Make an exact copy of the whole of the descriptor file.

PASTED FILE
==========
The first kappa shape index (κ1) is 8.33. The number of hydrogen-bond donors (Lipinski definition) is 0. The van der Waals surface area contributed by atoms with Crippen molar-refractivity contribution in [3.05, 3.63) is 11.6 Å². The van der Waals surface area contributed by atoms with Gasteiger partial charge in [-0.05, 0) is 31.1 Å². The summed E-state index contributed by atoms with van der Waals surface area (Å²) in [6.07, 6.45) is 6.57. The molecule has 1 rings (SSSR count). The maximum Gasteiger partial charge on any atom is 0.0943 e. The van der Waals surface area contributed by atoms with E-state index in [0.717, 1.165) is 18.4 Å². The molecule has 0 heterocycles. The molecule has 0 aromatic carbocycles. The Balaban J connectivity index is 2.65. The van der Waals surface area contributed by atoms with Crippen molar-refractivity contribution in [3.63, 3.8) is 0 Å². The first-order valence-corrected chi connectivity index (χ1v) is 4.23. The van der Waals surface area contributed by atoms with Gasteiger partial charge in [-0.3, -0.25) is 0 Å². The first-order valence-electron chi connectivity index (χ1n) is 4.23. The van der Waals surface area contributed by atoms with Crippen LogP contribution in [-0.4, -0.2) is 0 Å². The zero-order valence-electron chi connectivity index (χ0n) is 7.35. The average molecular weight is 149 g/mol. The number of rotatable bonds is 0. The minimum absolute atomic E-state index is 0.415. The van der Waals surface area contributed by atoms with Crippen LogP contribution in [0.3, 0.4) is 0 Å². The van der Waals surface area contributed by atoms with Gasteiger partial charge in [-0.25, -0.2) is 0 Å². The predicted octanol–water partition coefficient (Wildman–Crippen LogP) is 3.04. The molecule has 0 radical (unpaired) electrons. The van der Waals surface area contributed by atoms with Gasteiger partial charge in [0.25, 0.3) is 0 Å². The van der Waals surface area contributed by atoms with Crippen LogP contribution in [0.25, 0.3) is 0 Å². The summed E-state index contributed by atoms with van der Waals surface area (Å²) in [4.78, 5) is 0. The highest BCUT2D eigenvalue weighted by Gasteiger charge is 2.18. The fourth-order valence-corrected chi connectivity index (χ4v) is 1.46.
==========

The first kappa shape index (κ1) is 8.33. The number of hydrogen-bond donors (Lipinski definition) is 0. The van der Waals surface area contributed by atoms with Crippen molar-refractivity contribution in [3.05, 3.63) is 11.6 Å². The van der Waals surface area contributed by atoms with Gasteiger partial charge in [-0.05, 0) is 31.1 Å². The summed E-state index contributed by atoms with van der Waals surface area (Å²) in [6.07, 6.45) is 6.57. The molecule has 1 rings (SSSR count). The maximum Gasteiger partial charge on any atom is 0.0943 e. The van der Waals surface area contributed by atoms with E-state index in [0.717, 1.165) is 18.4 Å². The molecule has 0 heterocycles. The molecule has 0 aromatic carbocycles. The Balaban J connectivity index is 2.65. The van der Waals surface area contributed by atoms with Crippen molar-refractivity contribution in [3.63, 3.8) is 0 Å². The first-order valence-corrected chi connectivity index (χ1v) is 4.23. The van der Waals surface area contributed by atoms with Gasteiger partial charge in [-0.3, -0.25) is 0 Å². The first-order valence-electron chi connectivity index (χ1n) is 4.23. The van der Waals surface area contributed by atoms with Crippen LogP contribution in [-0.4, -0.2) is 0 Å². The zero-order valence-electron chi connectivity index (χ0n) is 7.35. The average molecular weight is 149 g/mol. The number of rotatable bonds is 0. The minimum absolute atomic E-state index is 0.415. The van der Waals surface area contributed by atoms with Crippen LogP contribution in [0.3, 0.4) is 0 Å². The van der Waals surface area contributed by atoms with Gasteiger partial charge in [-0.25, -0.2) is 0 Å². The predicted octanol–water partition coefficient (Wildman–Crippen LogP) is 3.04. The molecule has 0 radical (unpaired) electrons. The van der Waals surface area contributed by atoms with Gasteiger partial charge in [0.25, 0.3) is 0 Å². The van der Waals surface area contributed by atoms with Crippen LogP contribution in [0.25, 0.3) is 0 Å². The summed E-state index contributed by atoms with van der Waals surface area (Å²) in [4.78, 5) is 0. The highest BCUT2D eigenvalue weighted by Gasteiger charge is 2.18. The fourth-order valence-corrected chi connectivity index (χ4v) is 1.46.